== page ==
Yes he was a bassist, but i don’t know if he gets enough credit for his wonderful keyboard work.   The man has SOUL.  Check out “Trampled Under Foot.”  It’s so groovin’ and funky.  “Ten Years Gone”…. his keyboard work is orgasmic.  What about the organ in “Thank You?” Are you kidding me?  That would land him a job in any Baptist Church.  JPJ also did some cool stuff with keys on the “In Through The Out Door” album.  He even had a touch of Latin music in him.  But if I had to pick a song where I actually wanted to STEAL his keyboard riffs that would have to be the Eastern-flavored drone and melody of “In The Light.”  When I listen to that, it transports me to another universe.  It’s so otherwordly and psychedelic.  Let’s face it, JPJ was – and is – a multi-talented, absolutely brilliant musician and composer.  The other guys in Zeppelin get so much attention. Jones is kind of the quiet one,  but you really have to watch out for those “quiet types.” They can be the most ferocious of all.  

And man, is he FIERCE.    Us keyboardists bow to this bassist when he plays the keys….we’re not worthy, we’re not worthy…..


… of course I have to mention Billy Joel and Elton John.  Two legendary songwriters,  but they could KICK ASS as musicians and pianists.  When I started teaching piano as a teenager, a lot of my students wanted to learn songs from these guys, and let me tell you….their music is NOT easy to play, even though they’re considered “pop songwriters”.  “Root Beer Rag?”  Prelude to “Angry Young Man?”  You have to be one hell of a pianist to keep up with that.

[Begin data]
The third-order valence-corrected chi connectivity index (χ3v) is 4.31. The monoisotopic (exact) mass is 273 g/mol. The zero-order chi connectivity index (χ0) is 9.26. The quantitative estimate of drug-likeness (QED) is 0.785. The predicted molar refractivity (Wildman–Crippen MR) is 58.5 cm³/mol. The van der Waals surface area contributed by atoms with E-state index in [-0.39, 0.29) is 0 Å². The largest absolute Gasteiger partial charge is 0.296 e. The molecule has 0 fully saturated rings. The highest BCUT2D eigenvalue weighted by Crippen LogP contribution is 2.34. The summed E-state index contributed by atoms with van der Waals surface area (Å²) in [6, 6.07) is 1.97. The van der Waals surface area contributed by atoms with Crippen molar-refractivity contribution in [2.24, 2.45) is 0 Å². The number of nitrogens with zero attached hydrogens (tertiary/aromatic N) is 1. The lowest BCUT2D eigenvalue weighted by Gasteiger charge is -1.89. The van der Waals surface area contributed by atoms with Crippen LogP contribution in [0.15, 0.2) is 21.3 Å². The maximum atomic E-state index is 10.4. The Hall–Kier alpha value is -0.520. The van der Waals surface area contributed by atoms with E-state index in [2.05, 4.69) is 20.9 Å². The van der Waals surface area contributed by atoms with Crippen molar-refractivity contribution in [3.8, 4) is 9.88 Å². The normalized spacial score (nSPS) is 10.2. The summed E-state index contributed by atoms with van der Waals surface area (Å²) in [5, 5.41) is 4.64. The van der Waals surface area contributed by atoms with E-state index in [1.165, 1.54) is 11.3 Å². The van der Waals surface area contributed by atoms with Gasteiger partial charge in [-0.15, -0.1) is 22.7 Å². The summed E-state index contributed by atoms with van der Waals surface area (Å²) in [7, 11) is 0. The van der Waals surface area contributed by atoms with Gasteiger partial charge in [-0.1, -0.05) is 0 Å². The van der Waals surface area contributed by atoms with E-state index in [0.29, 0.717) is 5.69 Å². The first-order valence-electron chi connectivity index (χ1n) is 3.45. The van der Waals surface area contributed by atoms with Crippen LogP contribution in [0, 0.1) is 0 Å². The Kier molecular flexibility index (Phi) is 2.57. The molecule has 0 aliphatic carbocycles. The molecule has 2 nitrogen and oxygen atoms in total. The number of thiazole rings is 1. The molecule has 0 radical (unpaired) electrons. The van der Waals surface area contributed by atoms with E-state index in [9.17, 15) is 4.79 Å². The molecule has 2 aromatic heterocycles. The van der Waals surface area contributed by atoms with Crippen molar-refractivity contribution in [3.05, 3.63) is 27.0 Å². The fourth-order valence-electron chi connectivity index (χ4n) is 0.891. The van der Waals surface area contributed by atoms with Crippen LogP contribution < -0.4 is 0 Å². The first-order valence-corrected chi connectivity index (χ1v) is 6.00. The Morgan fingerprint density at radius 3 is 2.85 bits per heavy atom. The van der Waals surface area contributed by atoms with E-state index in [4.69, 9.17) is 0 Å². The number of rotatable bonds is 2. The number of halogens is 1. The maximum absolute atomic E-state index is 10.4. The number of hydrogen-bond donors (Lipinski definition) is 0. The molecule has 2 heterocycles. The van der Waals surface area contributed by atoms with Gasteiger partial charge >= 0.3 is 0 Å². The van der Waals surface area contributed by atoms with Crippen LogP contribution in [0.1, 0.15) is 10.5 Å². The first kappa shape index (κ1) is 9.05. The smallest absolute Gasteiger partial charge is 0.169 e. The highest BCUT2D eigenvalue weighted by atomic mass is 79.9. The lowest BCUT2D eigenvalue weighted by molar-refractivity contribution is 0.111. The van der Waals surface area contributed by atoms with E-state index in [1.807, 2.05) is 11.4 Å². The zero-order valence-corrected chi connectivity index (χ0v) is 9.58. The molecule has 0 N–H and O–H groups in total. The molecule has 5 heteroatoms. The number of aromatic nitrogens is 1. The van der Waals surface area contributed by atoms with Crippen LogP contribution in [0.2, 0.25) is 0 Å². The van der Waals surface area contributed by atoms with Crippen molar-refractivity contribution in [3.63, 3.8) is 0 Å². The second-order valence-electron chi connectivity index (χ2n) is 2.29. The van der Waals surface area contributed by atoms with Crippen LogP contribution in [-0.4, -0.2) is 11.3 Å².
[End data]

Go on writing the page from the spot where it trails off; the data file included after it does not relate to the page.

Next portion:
Elton had more of a gospel feel to his style which was real cool.  I kinda ripped off a few of those in my musical travels.  

It was after Elm Treason was formed that I learned a Floyd Cramer song to play as an accompanist for my school string orchestra.  I loved his style so much that I actually applied some of his stylistic fingerprints to an Elm Treason song you might know called  “I Like It There”.  I mean , that piano part is literally a page right out of the Cramer playbook (now there’s a pun) – Of course, it was  Steelified and Treasonized before it was unleashed.  Floyd Cramer had a soulful teardrop in each piano line.  Who WOULDN’T want to steal that? 

Those are just a few of the main guys that have influenced and inspired me over the course of my musical life – guys that helped shape me into the musician that I am today.